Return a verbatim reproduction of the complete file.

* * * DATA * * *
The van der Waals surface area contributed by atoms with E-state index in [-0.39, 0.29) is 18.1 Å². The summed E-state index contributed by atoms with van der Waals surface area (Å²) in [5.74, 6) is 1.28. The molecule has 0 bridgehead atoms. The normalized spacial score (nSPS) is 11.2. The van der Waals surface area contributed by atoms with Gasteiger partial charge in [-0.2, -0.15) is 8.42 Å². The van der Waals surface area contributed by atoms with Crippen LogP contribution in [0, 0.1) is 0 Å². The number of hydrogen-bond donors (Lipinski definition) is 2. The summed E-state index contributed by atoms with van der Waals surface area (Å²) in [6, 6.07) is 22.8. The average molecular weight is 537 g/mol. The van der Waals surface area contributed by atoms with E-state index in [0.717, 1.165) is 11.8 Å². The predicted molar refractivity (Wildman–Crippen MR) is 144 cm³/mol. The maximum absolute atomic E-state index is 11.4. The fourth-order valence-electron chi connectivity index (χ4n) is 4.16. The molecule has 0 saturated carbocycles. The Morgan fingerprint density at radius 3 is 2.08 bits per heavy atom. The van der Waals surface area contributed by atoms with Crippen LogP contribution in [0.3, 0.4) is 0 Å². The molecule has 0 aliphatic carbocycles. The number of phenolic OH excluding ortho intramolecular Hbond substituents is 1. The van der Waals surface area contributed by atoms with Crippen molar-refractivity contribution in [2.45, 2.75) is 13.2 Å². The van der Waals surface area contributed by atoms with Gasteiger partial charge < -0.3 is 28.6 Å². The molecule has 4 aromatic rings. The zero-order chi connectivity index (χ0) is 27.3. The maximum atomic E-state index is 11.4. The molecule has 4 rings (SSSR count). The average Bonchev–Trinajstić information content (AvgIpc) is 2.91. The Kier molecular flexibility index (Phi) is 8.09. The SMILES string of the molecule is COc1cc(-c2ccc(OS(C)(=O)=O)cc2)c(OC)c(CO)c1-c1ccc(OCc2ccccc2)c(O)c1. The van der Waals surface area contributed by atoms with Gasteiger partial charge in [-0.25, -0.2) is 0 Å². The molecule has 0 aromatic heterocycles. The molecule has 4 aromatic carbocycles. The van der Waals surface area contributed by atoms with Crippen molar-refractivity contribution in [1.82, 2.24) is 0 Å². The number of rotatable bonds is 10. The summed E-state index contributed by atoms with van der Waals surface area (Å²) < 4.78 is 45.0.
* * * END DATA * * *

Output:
The van der Waals surface area contributed by atoms with E-state index in [-0.39, 0.29) is 18.1 Å². The summed E-state index contributed by atoms with van der Waals surface area (Å²) in [5.74, 6) is 1.28. The molecule has 0 bridgehead atoms. The normalized spacial score (nSPS) is 11.2. The van der Waals surface area contributed by atoms with Gasteiger partial charge in [-0.2, -0.15) is 8.42 Å². The van der Waals surface area contributed by atoms with Crippen LogP contribution in [0, 0.1) is 0 Å². The number of hydrogen-bond donors (Lipinski definition) is 2. The summed E-state index contributed by atoms with van der Waals surface area (Å²) in [6, 6.07) is 22.8. The average molecular weight is 537 g/mol. The van der Waals surface area contributed by atoms with E-state index in [0.717, 1.165) is 11.8 Å². The predicted molar refractivity (Wildman–Crippen MR) is 144 cm³/mol. The maximum absolute atomic E-state index is 11.4. The fourth-order valence-electron chi connectivity index (χ4n) is 4.16. The molecule has 0 saturated carbocycles. The Morgan fingerprint density at radius 3 is 2.08 bits per heavy atom. The van der Waals surface area contributed by atoms with Crippen LogP contribution in [0.3, 0.4) is 0 Å². The molecule has 0 aliphatic carbocycles. The number of phenolic OH excluding ortho intramolecular Hbond substituents is 1. The van der Waals surface area contributed by atoms with Crippen molar-refractivity contribution in [2.45, 2.75) is 13.2 Å². The van der Waals surface area contributed by atoms with Gasteiger partial charge < -0.3 is 28.6 Å². The molecule has 4 aromatic rings. The zero-order chi connectivity index (χ0) is 27.3. The maximum atomic E-state index is 11.4. The molecule has 4 rings (SSSR count). The average Bonchev–Trinajstić information content (AvgIpc) is 2.91. The Kier molecular flexibility index (Phi) is 8.09. The SMILES string of the molecule is COc1cc(-c2ccc(OS(C)(=O)=O)cc2)c(OC)c(CO)c1-c1ccc(OCc2ccccc2)c(O)c1. The van der Waals surface area contributed by atoms with Gasteiger partial charge in [-0.25, -0.2) is 0 Å². The molecule has 0 aromatic heterocycles. The molecule has 4 aromatic carbocycles. The van der Waals surface area contributed by atoms with Crippen molar-refractivity contribution in [1.82, 2.24) is 0 Å². The number of rotatable bonds is 10. The summed E-state index contributed by atoms with van der Waals surface area (Å²) < 4.78 is 45.0.